So, obviously, this book has automatic appeal.

From Lee & Low's site:

Tenjat lives on the shores of Hell, an ocean filled with ravenous naga monsters. His island, a massive Turtle, is slowed by the people living on its back. Only those poor enough to need children to support themselves in old age condescend to the shame of marriage. Tenjat is poor as poor gets, but he has a plan.

In the center of the island rises a giant Tree, where the Handlers—those who defend and rule the island—live. Against his sister’s wishes, Tenjat joins the Handlers. He couldn’t have picked a more dangerous time. The Turtle is nearing a coral reef where it desperately needs to feed, but the naga will swarm just before they reach it. Even novices like Tenjat are needed for the battle.

Can Tenjat discover his sister’s secrets in time? Will the possibility of love derail all his plans for a richer, marriage-free life? Long-held secrets will at last be revealed in this breathtaking debut from M. K. Hutchins.


A debut novel
by M.K. Hutchins
Coming Spring 2014

Wait, this island has nagas, those massive cobra-y, snake-y Hindu deities??? - As well as what sounds basically like a Nordic Yggdrasil?? What other traditions can we toss into this island melting pot? Color me intrigued. The title font has great appeal - a vaguely tribal, stylized lettering that makes me think of paths, bones, runes, and maps.

And, of course, there's the turtle. Swimming through what looks both like air, and water... who are Tenjat's people??? Do they have gills???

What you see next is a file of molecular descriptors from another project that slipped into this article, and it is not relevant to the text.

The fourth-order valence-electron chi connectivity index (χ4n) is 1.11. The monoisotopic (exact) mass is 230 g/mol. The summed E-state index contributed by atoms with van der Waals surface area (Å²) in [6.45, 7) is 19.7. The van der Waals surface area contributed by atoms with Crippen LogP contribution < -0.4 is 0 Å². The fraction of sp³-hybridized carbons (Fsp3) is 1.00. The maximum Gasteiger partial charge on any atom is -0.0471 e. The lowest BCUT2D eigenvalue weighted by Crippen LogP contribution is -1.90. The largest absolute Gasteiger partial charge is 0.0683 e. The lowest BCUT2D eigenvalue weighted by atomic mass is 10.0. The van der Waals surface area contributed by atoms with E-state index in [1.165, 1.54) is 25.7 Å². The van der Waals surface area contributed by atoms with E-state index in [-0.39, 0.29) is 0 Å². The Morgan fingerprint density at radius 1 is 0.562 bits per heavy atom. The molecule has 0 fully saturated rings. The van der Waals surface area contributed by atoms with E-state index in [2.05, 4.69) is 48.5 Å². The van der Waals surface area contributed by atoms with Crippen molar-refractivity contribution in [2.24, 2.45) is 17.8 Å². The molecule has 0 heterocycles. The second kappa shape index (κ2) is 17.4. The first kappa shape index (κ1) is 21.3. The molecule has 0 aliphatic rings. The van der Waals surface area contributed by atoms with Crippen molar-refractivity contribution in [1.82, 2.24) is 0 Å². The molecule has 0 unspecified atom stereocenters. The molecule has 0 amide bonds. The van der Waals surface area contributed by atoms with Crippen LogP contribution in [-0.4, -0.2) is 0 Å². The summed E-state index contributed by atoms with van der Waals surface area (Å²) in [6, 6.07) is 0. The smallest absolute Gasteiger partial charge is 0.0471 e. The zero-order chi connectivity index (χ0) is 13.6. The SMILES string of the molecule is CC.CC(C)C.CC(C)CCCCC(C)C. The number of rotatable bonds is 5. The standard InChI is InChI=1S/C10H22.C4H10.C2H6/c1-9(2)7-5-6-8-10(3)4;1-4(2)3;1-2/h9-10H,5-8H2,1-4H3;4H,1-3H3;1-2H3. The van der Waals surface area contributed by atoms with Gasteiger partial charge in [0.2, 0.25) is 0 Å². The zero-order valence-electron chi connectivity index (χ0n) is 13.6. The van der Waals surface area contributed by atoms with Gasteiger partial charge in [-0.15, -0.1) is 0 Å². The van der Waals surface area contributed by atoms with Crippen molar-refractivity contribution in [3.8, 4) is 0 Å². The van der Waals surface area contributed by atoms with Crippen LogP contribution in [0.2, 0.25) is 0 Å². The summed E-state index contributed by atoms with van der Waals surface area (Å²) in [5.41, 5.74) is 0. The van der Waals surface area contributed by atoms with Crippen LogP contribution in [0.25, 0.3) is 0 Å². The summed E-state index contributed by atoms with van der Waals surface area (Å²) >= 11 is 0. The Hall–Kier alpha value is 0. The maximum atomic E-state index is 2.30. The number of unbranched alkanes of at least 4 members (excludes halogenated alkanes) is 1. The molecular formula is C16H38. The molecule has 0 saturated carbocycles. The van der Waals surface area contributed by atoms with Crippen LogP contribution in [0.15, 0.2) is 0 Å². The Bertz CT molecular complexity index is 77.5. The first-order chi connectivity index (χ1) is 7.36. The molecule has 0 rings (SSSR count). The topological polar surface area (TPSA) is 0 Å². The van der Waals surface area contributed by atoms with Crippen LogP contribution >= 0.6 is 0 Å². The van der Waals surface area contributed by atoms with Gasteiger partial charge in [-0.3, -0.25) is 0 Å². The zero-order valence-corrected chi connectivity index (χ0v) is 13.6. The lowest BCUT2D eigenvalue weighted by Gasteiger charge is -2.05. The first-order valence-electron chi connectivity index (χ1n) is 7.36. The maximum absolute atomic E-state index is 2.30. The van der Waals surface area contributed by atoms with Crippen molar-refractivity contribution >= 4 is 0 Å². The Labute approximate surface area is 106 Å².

Inquiring minds...

If you find yourself asking why the name M.K. Hutchins is familiar to you, it's because she's been published in short story form Orson Scott Card's Intergalactic Medicine Show. I said a big, "Ohhh," when I read that on her website. Anthologies are often an emerging speculative writer's best friend. Though the website is fairly low-key, the author does reveal that she studied archaeology at BYU - so, another archaeologist-turned-novelist for Charlotte to check out!

Spring 2014 is looking more enticing every day. Thanks, Tu, for inviting Wonderland to play along with your cover reveal this week!

February 11, 2014

Cover Revealed: TANKBORN TRILOGY finale!

"Beautiful cover? Check. Intricate storyline? Check. High stakes, romance, intrigue, and bittersweet ending? Check, check, check. Arresting and nuanced, this novel can easily crossover for adult audiences. The depth of concepts presented in story will provide brain stimulation for the thinky -- plus: romance!"

It doesn't even embarrass me to recall how I both used the (non)word "thinky" and went ON and ON and ON about TANKBORN, the first book in the Tankborn trilogy. I was a big old fan, and not ashamed to own it:

"Themes of personal and racial freedoms are HUGE in this book - rights to privacy, data monitoring, and other modern concepts are tumbled in with the older themes of slavery, class, and racial -- the Human race -- identity. As the story closes, these concepts will echo in your brain: What is it that makes us human? What happens when we apply the one-drop rule to genetic modification? Does someone with a pacemaker still count as fully human, or partially automaton? How many ways will the upper classes use to justify creating a servant class? And is it already happening?"

Apparently I am also, at times, just slightly dramatic. And yet: the concept was so fresh, and the book just vibrated with Big Thoughts for me.

The sequel to TANKBORN, called AWAKENING was a strong link in the chain, but its cliff hanger ending produced more questions than it banished, and introduced more elements to the ensemble:

"We're left not sure how things will end, and with a very clear understanding - there's a new game in town, and it's not about friendship or opening up new avenues of trust between Lowborn and GEN and Trueborn. It's not about Kinship, and who we thought was in charge isn't in charge any longer. There are deaths, which are upsetting - and in some cases, downright gross, but remember, this book has, as its main character, a GEN, a genetically modified human being who was, once upon a time, someone else, until she was changed. That comes up again, and is actually more important than we first realize."